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Time-Volume Training – A Mass-Building Program For Bodyweight Exercises
Last summer I was puzzled…how could I use bodyweight training to build substantial muscle mass using exercises like push-ups where I was able to do 30-50+ reps per series!
Enter training duration/volume…
This technique allowed me to do exercises where I could do a ton of reps and turn them into effective mass-builders.
Basically it’s kind of a cross between my compound exercise overload training (where you take a weight that you can do 6 reps with and do 3 sets of reps until you can’t do 3 reps anymore, then you lower the weight and keep going) and Increasing Density Training (by Charles Staley – where you take a set amount of time and do as many reps as you can in that amount of time).
Time/Volume Training is relatively simple. I’m going to use back training for my example here (chin-ups, specifically). To work backwards I use a 15 minute time block (this will vary by body part – use less time for smaller parts).
First, start by doing a set of 3 reps. Then stop and rest for 10 seconds. Now do another set of 3 reps. Stop and rest for 10 seconds.
Continue using 3 sets of reps and 10 seconds of rest until you can’t do 3 reps anymore. When you reach this point, start taking 20 SECONDS of rest between your 3 sets of reps.
Continue using 3 sets of reps and 20 seconds of rest until you can’t do 3 reps anymore. Then take 30 SECONDS of rest between your 3 sets of reps. If you still need to increase, go to 40 seconds, and so on. Keep doing this until your 15 minutes are up.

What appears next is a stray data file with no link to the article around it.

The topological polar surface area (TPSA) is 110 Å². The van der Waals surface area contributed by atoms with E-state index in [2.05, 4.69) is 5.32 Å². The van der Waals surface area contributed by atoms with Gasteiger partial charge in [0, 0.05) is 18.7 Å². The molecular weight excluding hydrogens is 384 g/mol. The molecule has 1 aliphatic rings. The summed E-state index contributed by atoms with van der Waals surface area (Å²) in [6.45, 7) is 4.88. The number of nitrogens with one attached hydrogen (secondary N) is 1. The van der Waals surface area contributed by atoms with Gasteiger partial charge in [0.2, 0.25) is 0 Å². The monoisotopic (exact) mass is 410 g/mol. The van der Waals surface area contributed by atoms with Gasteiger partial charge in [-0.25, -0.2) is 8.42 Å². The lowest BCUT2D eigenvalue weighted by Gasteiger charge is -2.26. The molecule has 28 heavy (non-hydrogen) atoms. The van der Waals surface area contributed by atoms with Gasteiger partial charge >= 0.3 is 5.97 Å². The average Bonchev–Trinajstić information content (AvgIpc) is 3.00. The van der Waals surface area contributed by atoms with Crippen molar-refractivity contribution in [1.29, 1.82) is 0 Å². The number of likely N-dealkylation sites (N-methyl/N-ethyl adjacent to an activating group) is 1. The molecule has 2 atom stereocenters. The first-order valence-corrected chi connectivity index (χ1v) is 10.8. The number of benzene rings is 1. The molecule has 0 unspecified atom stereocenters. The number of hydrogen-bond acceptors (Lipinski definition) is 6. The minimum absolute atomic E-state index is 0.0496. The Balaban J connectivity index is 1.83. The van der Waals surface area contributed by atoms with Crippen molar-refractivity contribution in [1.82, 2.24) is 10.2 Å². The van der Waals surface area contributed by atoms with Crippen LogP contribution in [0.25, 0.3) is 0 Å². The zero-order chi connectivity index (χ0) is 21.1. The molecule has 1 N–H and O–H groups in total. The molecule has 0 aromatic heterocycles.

It’s that simple ! Basically, the idea here is not to fail on one of your reps, but to manage your fatigue in order to maximize your training volume (i.e. more reps and sets).
And, because I originally worked this technique to go with bodyweight training (where you can’t change the resistance), instead of dropping the weight (as in compound exercise overload), you You’ll simply increase the rest periods, giving your body a bit more time to recover between sets, allowing you to continue doing sets with the exact same resistance.
But just because it was originally designed for bodyweight training doesn’t mean you can’t use it with free weights and machines too – it’ll work like a charm for that too. !
You will find that by using this technique with different exercises (especially bodyweight exercises, where some tend to be a little easier than others), you will be able to do longer before having to increase the rest. For example, when doing chin-ups, you’ll probably need to increase the rest sooner than you will with push-ups.
But rest assured, even if you can do 50 pushups, you will ALWAYS come to a point where you cannot do 3 sets of reps on 10 seconds of rest and you will have to increase the rest periods.
It’s a great way to work on bodyweight exercises without resorting to high-repetition endurance training. With the 3-rep sets, you’re still hitting the power-focused muscle fibers, allowing you to make this type of mass-building workout work. Take a few minutes between body parts to cool down.
Here are the time intervals I use for this type of training:
Back, chest and thighs – blocks of 15 minutes each
Hamstrings, shoulders, biceps, triceps, calves and abs – blocks of 10 minutes each